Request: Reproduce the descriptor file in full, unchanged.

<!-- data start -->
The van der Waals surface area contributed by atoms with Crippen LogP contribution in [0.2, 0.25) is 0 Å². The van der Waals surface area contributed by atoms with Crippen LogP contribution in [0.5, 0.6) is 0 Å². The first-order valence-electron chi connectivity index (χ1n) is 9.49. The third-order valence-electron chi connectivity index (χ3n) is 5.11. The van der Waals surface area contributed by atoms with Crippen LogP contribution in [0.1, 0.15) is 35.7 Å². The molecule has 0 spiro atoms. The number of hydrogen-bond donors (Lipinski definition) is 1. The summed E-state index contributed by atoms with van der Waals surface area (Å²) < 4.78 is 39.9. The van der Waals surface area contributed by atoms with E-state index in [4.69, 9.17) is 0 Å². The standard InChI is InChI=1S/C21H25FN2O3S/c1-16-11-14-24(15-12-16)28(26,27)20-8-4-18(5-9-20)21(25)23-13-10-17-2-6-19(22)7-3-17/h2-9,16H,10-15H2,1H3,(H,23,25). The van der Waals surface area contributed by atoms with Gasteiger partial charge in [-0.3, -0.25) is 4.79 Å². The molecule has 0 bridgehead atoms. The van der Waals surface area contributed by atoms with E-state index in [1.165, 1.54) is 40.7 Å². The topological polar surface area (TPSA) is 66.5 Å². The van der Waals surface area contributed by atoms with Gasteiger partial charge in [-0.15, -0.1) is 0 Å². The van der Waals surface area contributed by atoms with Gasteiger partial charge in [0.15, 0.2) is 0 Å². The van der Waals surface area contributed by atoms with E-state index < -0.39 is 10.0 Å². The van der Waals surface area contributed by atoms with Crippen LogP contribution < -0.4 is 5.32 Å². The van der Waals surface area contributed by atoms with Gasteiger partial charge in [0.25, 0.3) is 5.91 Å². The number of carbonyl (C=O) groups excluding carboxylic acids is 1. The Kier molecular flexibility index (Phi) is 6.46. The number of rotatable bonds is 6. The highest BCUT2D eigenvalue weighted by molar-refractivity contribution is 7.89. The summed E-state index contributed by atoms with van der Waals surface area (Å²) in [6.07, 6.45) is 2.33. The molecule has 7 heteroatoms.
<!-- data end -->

The van der Waals surface area contributed by atoms with Crippen LogP contribution in [0.2, 0.25) is 0 Å². The van der Waals surface area contributed by atoms with Crippen LogP contribution in [0.5, 0.6) is 0 Å². The first-order valence-electron chi connectivity index (χ1n) is 9.49. The third-order valence-electron chi connectivity index (χ3n) is 5.11. The van der Waals surface area contributed by atoms with Crippen LogP contribution in [0.1, 0.15) is 35.7 Å². The molecule has 0 spiro atoms. The number of hydrogen-bond donors (Lipinski definition) is 1. The summed E-state index contributed by atoms with van der Waals surface area (Å²) < 4.78 is 39.9. The van der Waals surface area contributed by atoms with E-state index in [4.69, 9.17) is 0 Å². The standard InChI is InChI=1S/C21H25FN2O3S/c1-16-11-14-24(15-12-16)28(26,27)20-8-4-18(5-9-20)21(25)23-13-10-17-2-6-19(22)7-3-17/h2-9,16H,10-15H2,1H3,(H,23,25). The van der Waals surface area contributed by atoms with Gasteiger partial charge in [-0.3, -0.25) is 4.79 Å². The molecule has 0 bridgehead atoms. The van der Waals surface area contributed by atoms with E-state index in [1.165, 1.54) is 40.7 Å². The topological polar surface area (TPSA) is 66.5 Å². The van der Waals surface area contributed by atoms with Gasteiger partial charge in [-0.15, -0.1) is 0 Å². The van der Waals surface area contributed by atoms with Gasteiger partial charge in [0.15, 0.2) is 0 Å². The van der Waals surface area contributed by atoms with E-state index < -0.39 is 10.0 Å². The van der Waals surface area contributed by atoms with Crippen LogP contribution < -0.4 is 5.32 Å². The van der Waals surface area contributed by atoms with Gasteiger partial charge in [0.25, 0.3) is 5.91 Å². The number of carbonyl (C=O) groups excluding carboxylic acids is 1. The Kier molecular flexibility index (Phi) is 6.46. The number of rotatable bonds is 6. The highest BCUT2D eigenvalue weighted by molar-refractivity contribution is 7.89. The summed E-state index contributed by atoms with van der Waals surface area (Å²) in [6.07, 6.45) is 2.33. The molecule has 7 heteroatoms.